Tesco and the Carbon Trust are to measure the carbon footprint of 30 Tesco own-brand products in the next stage of the journey towards a clear, universal system of carbon labelling for the weekly shop.



Ranging from orange juice to light bulbs, the products will be assessed using the draft standard currently being developed by the Carbon Trust, Defra and BSI British Standards to measure the embodied greenhouse gas emissions from products and services.



The 30 individual products fall into five categories:



§ tomatoes



§ potatoes



§ orange juice



§ light bulbs



§ washing detergent





The announcement marks the latest step in Tescoâ?Ts quest to offer customers better information about the potential impact on climate change of every product they buy.



Climate Change Minister Joan Ruddock, commented: “Measuring the carbon footprint of the products we make, buy and sell is a complicated process. As businesses increasingly look for ways to reduce their effect on the environment there is a growing need for a reliable, consistent way to measure these impacts.



“That‘‘s why Defra, the Carbon Trust and the British Standards Institute are developing a standard for measuring the carbon footprints of products and services with a range of partners, and I warmly welcome Tesco‘‘s involvement in this work. What we learn from this project will be invaluable to our efforts to help companies make informed decisions about what they produce and offer to consumers.”



Tom Delay, Chief Executive of the Carbon Trust, added: â?oWe are delighted to be working with Tesco to measure the emissions from such a wide variety of products. This project will provide Tesco with a detailed understanding of the impacts of the selected products and how they can drive carbon emissions out of their supply chains. In addition it will be crucial in testing the applicability of the draft standard and providing detailed feedback that will help develop a single common standard that can be simply applied across sectors and products categories.â??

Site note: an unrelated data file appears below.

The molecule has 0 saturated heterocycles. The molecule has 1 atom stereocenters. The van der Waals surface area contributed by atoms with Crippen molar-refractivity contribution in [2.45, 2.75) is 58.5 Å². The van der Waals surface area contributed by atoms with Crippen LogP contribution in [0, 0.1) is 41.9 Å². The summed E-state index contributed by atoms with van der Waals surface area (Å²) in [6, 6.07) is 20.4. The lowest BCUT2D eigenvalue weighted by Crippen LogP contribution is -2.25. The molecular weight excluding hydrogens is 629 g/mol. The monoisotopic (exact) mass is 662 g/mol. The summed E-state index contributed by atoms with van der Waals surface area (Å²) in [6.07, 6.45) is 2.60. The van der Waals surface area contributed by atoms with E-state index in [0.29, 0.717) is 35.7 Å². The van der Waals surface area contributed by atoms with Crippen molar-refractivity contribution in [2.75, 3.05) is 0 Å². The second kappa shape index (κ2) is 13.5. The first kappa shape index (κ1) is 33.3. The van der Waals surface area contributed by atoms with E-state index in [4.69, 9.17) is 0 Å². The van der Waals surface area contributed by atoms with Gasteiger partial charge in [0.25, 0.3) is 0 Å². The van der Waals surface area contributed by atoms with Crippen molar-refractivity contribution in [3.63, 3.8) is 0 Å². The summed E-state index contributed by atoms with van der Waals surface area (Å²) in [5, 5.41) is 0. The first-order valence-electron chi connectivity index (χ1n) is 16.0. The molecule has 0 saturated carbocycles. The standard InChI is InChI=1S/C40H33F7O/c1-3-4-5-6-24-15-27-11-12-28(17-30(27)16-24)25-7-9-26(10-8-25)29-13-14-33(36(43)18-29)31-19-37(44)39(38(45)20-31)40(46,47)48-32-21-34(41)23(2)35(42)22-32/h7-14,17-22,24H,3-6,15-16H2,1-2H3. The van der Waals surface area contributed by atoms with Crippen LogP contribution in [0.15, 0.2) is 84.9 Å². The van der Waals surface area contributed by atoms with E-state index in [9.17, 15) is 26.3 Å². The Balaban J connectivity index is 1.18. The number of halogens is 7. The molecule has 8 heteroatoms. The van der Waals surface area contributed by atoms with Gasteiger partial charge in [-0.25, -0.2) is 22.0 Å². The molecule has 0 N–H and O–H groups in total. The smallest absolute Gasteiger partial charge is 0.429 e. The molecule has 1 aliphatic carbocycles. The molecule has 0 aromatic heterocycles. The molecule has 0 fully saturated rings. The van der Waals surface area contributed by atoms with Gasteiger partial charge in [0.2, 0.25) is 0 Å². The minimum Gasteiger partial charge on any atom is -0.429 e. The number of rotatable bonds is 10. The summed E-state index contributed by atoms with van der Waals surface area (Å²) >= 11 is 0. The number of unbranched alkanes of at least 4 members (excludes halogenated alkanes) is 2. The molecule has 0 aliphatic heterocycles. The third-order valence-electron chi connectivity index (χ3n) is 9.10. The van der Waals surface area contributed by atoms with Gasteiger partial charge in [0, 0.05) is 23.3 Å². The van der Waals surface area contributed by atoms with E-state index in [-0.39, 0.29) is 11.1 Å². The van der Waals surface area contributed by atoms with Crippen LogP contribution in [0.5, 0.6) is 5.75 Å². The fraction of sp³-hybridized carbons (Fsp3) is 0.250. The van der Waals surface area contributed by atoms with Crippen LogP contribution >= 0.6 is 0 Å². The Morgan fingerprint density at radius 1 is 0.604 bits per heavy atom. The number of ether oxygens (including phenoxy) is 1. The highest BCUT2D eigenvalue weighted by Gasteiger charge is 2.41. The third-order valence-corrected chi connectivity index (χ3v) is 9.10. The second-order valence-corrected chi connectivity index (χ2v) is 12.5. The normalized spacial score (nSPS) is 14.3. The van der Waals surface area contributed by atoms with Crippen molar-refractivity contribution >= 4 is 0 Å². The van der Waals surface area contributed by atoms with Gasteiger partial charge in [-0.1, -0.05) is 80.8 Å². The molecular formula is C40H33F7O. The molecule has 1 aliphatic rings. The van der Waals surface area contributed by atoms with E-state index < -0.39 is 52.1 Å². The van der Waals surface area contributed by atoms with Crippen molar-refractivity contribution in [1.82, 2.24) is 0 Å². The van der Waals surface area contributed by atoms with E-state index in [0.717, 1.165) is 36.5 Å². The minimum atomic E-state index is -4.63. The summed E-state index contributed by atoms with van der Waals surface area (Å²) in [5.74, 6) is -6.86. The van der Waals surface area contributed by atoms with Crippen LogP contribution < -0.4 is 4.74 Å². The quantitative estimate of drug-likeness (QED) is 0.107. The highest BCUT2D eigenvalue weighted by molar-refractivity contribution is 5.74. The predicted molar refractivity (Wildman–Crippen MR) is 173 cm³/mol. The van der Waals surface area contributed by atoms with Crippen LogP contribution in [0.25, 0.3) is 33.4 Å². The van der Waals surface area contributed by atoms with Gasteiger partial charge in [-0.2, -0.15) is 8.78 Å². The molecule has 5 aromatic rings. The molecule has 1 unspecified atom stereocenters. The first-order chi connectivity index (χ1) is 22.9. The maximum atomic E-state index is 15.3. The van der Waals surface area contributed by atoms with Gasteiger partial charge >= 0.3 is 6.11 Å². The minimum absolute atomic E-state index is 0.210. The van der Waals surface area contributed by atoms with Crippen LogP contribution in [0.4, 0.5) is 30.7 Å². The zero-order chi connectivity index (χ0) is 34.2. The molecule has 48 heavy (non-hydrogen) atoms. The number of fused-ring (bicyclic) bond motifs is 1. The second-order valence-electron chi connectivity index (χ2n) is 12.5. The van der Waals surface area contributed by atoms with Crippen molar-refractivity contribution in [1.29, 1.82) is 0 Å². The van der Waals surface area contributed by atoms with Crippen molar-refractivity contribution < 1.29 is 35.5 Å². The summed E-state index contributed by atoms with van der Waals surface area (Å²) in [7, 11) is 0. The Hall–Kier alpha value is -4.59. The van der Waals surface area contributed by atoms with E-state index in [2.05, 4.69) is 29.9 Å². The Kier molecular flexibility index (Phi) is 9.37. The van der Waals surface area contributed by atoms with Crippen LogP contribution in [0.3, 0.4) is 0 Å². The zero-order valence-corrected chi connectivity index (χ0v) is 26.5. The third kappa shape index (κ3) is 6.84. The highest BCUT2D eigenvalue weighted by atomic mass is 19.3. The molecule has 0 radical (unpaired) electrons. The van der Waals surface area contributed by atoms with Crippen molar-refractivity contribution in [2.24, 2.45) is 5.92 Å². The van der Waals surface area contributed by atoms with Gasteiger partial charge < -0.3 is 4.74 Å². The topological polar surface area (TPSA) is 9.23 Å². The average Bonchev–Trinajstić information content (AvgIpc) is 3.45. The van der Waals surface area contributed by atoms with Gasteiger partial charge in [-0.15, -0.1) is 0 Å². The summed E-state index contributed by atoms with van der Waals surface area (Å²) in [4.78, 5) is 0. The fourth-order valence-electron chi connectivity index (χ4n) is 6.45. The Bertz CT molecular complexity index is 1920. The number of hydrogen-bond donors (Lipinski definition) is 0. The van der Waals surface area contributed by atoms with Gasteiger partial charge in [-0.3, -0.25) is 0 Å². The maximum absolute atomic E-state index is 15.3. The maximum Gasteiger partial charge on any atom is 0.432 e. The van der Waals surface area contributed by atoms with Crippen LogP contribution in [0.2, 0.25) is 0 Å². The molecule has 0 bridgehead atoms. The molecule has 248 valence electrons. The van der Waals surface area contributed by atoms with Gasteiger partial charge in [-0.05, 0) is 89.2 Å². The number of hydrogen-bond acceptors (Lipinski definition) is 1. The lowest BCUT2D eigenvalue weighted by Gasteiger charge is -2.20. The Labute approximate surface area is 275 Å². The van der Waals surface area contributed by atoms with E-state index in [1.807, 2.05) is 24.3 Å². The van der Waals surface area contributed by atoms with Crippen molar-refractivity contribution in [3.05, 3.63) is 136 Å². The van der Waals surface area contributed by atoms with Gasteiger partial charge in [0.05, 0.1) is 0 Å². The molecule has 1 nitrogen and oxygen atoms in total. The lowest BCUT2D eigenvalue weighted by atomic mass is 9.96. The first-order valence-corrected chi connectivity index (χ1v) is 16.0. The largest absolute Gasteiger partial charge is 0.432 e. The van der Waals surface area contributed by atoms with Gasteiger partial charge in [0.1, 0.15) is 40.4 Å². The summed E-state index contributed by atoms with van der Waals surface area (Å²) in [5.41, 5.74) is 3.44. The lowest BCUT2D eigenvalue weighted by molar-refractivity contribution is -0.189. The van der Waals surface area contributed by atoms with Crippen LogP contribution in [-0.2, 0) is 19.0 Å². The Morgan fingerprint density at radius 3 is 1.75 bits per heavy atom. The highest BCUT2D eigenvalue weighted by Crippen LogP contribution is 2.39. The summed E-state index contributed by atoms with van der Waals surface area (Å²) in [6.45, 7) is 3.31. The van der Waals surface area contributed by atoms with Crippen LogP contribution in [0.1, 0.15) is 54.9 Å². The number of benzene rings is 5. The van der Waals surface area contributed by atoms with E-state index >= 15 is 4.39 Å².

Sir Terry Leahy, Chief Executive of Tesco said: â?oWe want to help our customers deliver a revolution in green consumption, and this work with the Carbon Trust will bring us a step closer to providing the type of information customers need to make greener choices based on good science.



â?oWhile thereâ?Ts still a long way to go, mapping the carbon footprint of these few products will yield invaluable data that will benefit all those retailers and producers who are working towards combating climate change.â??



This important project will provide valuable information on how the standard, called the Publicly Available Specification (PAS) 2050, can be applied in a simple, cost-effective way to a wide range of products and services. Where relevant, the information will be fed back to the Steering Group overseeing the development of the standard for its consideration and use.



The Carbon Trust and Defra are working with BSI British Standards to develop the single standard, based on a method for measuring the embodied greenhouse gas emissions from products and services across their lifecycle that will be applicable to a wide range of sectors and product categories. The development is being overseen by an independent Steering Group chaired by Jim Skea, Director of the UK Energy Research Centre, with members from businesses, NGOs, government and academia.



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Ano da Publicação:
2007
Fonte:
WARMER BULLETIN ENEWS #42-2006-October 19, 2007
Autor:
Kit Strange/Warmer Bulletin
Email do Autor: